The guayusa plant (Ilex guayusa) is native to the Ecuadorian Amazon region, including parts of Ecuador, Colombia, Bolivia, and Peru. Residents of the area have used it as folk medicine and a ritualistic herb for as long as 1500 years.
The evergreen tree is a member of the holly family and grows at altitudes up to 2000 meters. Its leaves are used to brew a beverage containing caffeine and numerous other bioactive compounds.
Guayusa is closely related to yerba mate, kudingcha, and yaupon tea, all of which have similar properties. However, there are also some crucial differences, and guayusa has unique effects compared to these other caffeinated drinks.
Here’s our complete guide.
Guayusa has many traditional uses, although there is little scientific evidence to support most of them. Some of the most common include:
- Promoting digestion and stimulating the appetite
- Strengthening the body
- Pain management
- Promoting fertility and libido
- Avoiding insect and snake bites
The plant has also been used to improve hunting and fishing abilities and was reportedly given to hunting dogs before expeditions.
It has stimulating properties due to its caffeine content and has been used as an additive to snuff preparations. Pressed guayusa leaves were found in a shamanic tomb in Bolivia along with a mortar and pestle, suggesting the ground leaves were added to ritualistic snuff, possibly alongside hallucinogenic plants.
Conversely, guayusa has reported narcotic and hypnotic properties and has been used to enhance dreams.
According to a 2018 review, plants in the Ilex genus possess many potential benefits, including:
However, it is essential to note that many of these effects are based on animal and laboratory studies rather than clinical trials. Furthermore, yerba mate, kudingcha, and yaupon tea have been studied far more thoroughly than guayusa.
In the following sections, we explore the science behind guayusa’s health benefits and its effect on the human body.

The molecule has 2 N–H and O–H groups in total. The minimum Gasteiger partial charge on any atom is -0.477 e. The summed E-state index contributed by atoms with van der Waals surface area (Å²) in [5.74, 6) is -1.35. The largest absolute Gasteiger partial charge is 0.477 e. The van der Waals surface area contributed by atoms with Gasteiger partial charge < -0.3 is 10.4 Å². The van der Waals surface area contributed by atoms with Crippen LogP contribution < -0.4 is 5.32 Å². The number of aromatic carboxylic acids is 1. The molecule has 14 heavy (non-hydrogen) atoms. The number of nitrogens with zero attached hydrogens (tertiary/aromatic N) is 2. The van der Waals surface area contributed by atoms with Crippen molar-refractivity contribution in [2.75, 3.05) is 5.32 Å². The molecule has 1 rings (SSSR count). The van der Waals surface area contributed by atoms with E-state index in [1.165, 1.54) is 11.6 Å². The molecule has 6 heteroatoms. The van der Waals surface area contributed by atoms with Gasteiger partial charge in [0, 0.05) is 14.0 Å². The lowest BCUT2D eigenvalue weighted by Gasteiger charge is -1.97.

Guayusa Effect on Human Health
Guayusa’s main active component is caffeine, which belongs to a class of compounds known as methylxanthines. It also contains another methylxanthine called theobromine.
These chemicals exist in slightly lower quantities than they do in green or black tea. They have stimulating and neuroprotective effects, supporting cognitive function and potentially offering some protection against conditions like Alzheimer’s and Parkinson’s diseases.
Other active compounds in guayusa include:
- Phenolic compounds
- Oleanolic acid
- Ursolic acid
Phenolic compounds and flavonoids have antioxidant effects. Meanwhile, guanidine has been shown to control blood sugar in animal models of diabetes. Finally, in laboratory studies, oleanolic acid and ursolic acid have demonstrated antiviral, anti-inflammatory, and anti-cancer properties.
There has been little research into guayusa’s effects on humans. However, a 2016 study investigated its impact on 12 healthy adult male volunteers. The researchers compared a guayusa extract containing 200mg of caffeine with a green coffee extract of equal strength. They also used 200mg of synthetic caffeine as a control.
The results showed that both the green coffee extract and synthetic control increased epinephrine (adrenaline) release. However, the guayusa extract induced a significantly smaller increase. This might explain why some people describe guayusa as stimulating but without causing “the jitters.”
Guayusa contains caffeine, which can be dangerous in extremely high doses. The FDA recommends consuming no more than 400mg of caffeine daily, equivalent to 4–5 regular cups of coffee.
Guayusa is generally thought to have a lower caffeine content than coffee. However, excessive consumption could cause side effects such as:
- Increased heart rate
- Upset stomach
- Low mood
Because guayusa contains numerous bioactive compounds in addition to caffeine, it could cause some unique side effects too.
For example, a 2016 study tested various doses of guayusa extract on rats. The researchers found the plant to be non-toxic in doses up to 5000mg per kilogram of body weight. However, animals given a high-dose extract experienced the following guayusa side effects:
- Abnormal respiration
- Hunched posture
- Reduced fecal volume and/or soft stools
Consuming guayusa in moderate amounts is likely safe, but anyone experiencing adverse effects should reduce or discontinue use.
How to Make Guayusa Tea
Making guayusa tea is as simple as steeping the dried leaves in boiling water. Many companies sell the leaves either loose or pre-packaged into teabags. Loose-leaf guayusa tea can be brewed in a teapot, French press, or using a tea ball infuser. The leaves can be reused multiple times to reduce wastage.
The beverage tastes clean and sweet, without the bitterness of regular tea. It can be enjoyed hot or cold.
Bottom Line on Guayusa
Guayusa is a traditional beverage of the Amazon with a wide range of medicinal and ceremonial uses.
There is currently little scientific research into guayusa’s benefits. However, its active compounds have been studied individually and may promote health and wellbeing in numerous ways.
It is likely safe to consume guayusa in moderate amounts, although individuals who are sensitive to caffeine should exercise caution.
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